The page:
As the budget battle in Springfield continues, a high-speed rail advocacy group is speaking out against Gov. Bruce Rauner's plan to slash Amtrak funding from $42 million to $26 million.
Richard Harnish, executive director of the Midwest High Speed Rail Association, issued this statement Wednesday about the governor's proposed cut to Amtrak's budget:
Governor Rauner has announced a 40 percent reduction in Amtrak funding to begin July 1. If implemented, at least half of Illinois-funded downstate trains will be discontinued, starting a dangerous downward spiral. Ridership will decline more quickly than costs, forcing ticket prices higher and driving away even more passengers.
Budget cuts to Amtrak are counterproductive, and will not improve the state's fiscal situation. A more productive option would be for Governor Rauner and the Illinois Department of Transportation (IDOT) to focus on reducing costs by taking tangible steps to increase revenue.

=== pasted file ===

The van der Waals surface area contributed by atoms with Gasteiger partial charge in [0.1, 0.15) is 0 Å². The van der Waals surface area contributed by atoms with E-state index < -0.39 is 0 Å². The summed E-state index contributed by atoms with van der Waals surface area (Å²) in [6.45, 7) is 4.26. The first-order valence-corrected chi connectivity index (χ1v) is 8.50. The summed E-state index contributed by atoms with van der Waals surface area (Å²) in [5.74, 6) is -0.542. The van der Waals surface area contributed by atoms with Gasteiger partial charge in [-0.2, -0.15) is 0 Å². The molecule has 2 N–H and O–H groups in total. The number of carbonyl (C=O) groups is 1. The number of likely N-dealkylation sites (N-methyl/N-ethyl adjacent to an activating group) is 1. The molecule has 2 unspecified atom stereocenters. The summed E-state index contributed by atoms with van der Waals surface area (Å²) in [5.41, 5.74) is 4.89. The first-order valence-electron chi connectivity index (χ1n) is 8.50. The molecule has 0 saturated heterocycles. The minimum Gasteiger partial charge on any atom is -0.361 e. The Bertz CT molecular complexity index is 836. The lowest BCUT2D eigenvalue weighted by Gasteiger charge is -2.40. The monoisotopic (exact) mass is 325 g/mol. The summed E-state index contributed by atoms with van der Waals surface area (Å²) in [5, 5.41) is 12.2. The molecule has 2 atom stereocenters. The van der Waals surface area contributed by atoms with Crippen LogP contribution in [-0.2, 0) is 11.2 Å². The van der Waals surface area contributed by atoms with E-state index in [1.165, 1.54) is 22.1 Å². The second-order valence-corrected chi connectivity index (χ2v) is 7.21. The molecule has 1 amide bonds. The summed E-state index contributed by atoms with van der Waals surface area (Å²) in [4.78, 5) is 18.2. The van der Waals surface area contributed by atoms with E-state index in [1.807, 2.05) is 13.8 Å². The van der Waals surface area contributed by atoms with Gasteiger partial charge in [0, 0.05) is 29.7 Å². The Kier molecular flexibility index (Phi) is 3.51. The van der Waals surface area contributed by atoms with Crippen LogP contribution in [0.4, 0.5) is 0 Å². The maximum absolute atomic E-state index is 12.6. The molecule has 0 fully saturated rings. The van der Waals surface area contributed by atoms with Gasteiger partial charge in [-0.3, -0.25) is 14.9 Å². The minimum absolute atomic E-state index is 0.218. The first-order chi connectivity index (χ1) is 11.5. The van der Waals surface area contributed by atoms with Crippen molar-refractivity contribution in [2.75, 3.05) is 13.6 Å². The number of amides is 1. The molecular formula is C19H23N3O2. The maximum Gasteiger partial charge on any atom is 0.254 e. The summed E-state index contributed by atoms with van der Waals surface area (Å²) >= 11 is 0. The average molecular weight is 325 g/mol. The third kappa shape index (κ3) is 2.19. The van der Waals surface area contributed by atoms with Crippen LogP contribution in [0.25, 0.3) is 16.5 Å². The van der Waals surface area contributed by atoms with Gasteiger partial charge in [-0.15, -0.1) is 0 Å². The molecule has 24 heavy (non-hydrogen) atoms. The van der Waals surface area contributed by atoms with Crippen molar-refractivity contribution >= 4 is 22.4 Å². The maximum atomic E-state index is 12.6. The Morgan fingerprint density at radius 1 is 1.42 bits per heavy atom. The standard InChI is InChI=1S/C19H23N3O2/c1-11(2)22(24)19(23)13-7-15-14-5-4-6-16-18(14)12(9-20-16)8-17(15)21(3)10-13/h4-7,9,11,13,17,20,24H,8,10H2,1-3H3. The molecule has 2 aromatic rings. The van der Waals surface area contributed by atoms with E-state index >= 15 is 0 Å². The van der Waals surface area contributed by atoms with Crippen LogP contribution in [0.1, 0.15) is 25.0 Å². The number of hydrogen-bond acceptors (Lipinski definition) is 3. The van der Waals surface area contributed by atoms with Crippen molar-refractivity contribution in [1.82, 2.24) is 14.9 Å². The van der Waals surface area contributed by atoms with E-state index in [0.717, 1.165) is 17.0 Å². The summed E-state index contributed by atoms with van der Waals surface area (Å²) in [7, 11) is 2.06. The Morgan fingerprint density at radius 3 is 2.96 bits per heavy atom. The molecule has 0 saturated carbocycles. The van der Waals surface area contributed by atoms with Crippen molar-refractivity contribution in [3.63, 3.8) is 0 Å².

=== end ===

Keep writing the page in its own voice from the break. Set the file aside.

Today, Illinois contracts with Amtrak to operate eight daily round-trip linking Chicago and three suburban stations to twenty-four downstate stations. They provide safe, productive and affordable travel to students, tourists and business travelers. The program is a success, ridership has grown 140 percent since 2005. 1.16 million passengers boarded state-supported downstate trains in 2014. The proposed cuts would wipe out all that growth.
Illinois is not a single economy, but a group of smaller, interdependent economies. Our success will be determined by how well we connect these to one another and to the world. Amtrak is vital to strengthening those links.
Reduction in service would hurt business, tourism, and students. It is critical that Governor Rauner continues to invest in trains.
Additionally, the state will forfeit those slots to the freight railroads. Reacquiring these slots could cost hundred of millions of dollars, making any 'temporary";service reductions today financially irresponsible. We shouldn't let the short-term budget challenge permanently reduce our economic potential by permanently reducing our transportation options.